OCTOBER 16, 2020
DECEMBER FUTURES REACH HIGHEST PRICE SINCE JANUARY
Cotton futures marked this week’s high on Monday when the December futures price rallied to 69.47 cents per pound, which was the highest price since January. December futures traded between 68.26 and 69.39 cents for the next three sessions on decreasing volume, but were able to close slightly higher each session. Thursday’s settlement price was 69.22 cents, up 173 points for the week. Open interest continues to rally with the price. Traders added 7,076 new open contracts to bring total open interest to 234,072, its highest level since January.
Stocks had a mixed week. Markets continue to grapple with a general nervousness about the U.S. election as well as on-again-off-again stimulus talks in DC. Investors were also troubled by the re-imposition of some lockdown measures in both London and Paris this week as the rate of new coronavirus infections in Europe continued to surge. Concern about Europe sent money rushing back toward the U.S. Dollar and out of the Euro, which pushed up the dollar’s value in foreign exchange markets. The U.S. economy is not out of the woods, either. This week’s jobless claims report showed 886,000 initial claims (not seasonally adjusted), which was higher than last week. On the brighter side, continuing claims continued to fall sharply. Continuing claims were 9.63 million (not seasonally adjusted), down 1.18 million from the prior week.
Last week U.S. exporters were able to sell another 98,900 bales of Upland cotton and another 17,800 bales of Pima. The new sales were relatively low compared to recent years, but U.S. cotton remains fairly well-committed in light of the smaller crop we have this year. Shipments have continued at a strong pace, with another 192,600 bales of Upland and 12,700 bales of Pima leaving the U.S. last week. Accumulated exports for the season have surpassed 2.6 million bales, which is far ahead of the expected pace to hit the current USDA target of 14.6 million statistical bales.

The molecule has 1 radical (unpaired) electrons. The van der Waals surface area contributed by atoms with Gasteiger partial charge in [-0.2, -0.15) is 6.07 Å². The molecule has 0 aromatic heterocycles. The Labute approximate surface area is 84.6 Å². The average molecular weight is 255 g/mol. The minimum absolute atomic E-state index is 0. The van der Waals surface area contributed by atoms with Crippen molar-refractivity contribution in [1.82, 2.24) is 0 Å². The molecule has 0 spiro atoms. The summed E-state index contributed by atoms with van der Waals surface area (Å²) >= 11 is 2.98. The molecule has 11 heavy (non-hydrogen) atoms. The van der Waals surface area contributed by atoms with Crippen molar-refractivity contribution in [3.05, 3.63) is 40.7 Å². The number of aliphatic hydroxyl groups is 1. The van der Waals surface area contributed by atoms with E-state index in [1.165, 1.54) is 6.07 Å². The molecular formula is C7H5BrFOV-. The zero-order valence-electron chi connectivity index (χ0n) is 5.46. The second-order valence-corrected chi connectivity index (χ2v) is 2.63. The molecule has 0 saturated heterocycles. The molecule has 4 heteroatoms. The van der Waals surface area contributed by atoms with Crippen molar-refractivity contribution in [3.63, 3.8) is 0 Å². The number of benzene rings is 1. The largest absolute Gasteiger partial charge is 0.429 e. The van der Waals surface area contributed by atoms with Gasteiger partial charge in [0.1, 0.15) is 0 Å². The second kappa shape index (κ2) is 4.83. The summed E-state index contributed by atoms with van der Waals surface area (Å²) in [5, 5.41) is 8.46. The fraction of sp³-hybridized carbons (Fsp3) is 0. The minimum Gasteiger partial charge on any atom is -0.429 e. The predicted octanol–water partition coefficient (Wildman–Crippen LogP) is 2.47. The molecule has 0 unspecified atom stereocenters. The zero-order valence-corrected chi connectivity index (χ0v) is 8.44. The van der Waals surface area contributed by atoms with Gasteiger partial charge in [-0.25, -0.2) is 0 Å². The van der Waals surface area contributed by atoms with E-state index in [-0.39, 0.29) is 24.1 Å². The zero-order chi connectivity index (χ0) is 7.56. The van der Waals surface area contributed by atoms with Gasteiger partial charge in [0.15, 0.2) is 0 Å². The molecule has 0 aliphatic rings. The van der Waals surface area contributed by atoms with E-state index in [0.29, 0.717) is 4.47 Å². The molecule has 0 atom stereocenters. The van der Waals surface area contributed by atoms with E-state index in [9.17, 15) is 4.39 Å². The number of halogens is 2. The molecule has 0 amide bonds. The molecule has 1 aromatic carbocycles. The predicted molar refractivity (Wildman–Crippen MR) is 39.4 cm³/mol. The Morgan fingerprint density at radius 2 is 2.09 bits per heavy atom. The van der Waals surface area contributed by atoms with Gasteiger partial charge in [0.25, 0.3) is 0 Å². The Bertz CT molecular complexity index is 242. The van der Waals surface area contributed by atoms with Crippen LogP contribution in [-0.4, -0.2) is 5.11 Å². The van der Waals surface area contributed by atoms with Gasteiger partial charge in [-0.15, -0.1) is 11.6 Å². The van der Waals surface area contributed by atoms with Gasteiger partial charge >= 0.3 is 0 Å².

CROP CONDITIONS AND WEATHER
This week’s Crop Conditions and Progress Report showed fewer declines in crop condition than many feared given the repeated beating that the Mid-South crop has taken from hurricanes this year. Thankfully, Louisiana had reached 61% harvested by the end of last week, leaving less in the field to be affected by Hurricane Delta. Not many other places are as far along, unfortunately. 12 of the 15 states in the report are behind their five-year average harvest pace. The dry weather in the Southwest has made Oklahoma and Texas two of the exceptions alongside California. Texas is 36% harvested versus its average pace of 26%.
THE WEEK AHEAD
Slower export sales will keep traders eyes pinned to next week’s export sales report. The weekly Crop Progress and Condition report will also be a key focal point as the market waits for a delayed harvest to get underway in the Mid-South and Southeast. Daily classing reports have also moved front-and-center to confirm whether adverse harvest weather has caused a material downgrade in crop quality. Unfortunately, the upcoming election is adding volatility to the broader markets and the threat of renewed lockdowns is raising its head again. While they are not expected to be as severe as the last round, they could have an effect on market sentiment and outlook. The macroeconomic risk is worth monitoring.
IN THE WEEK AHEAD: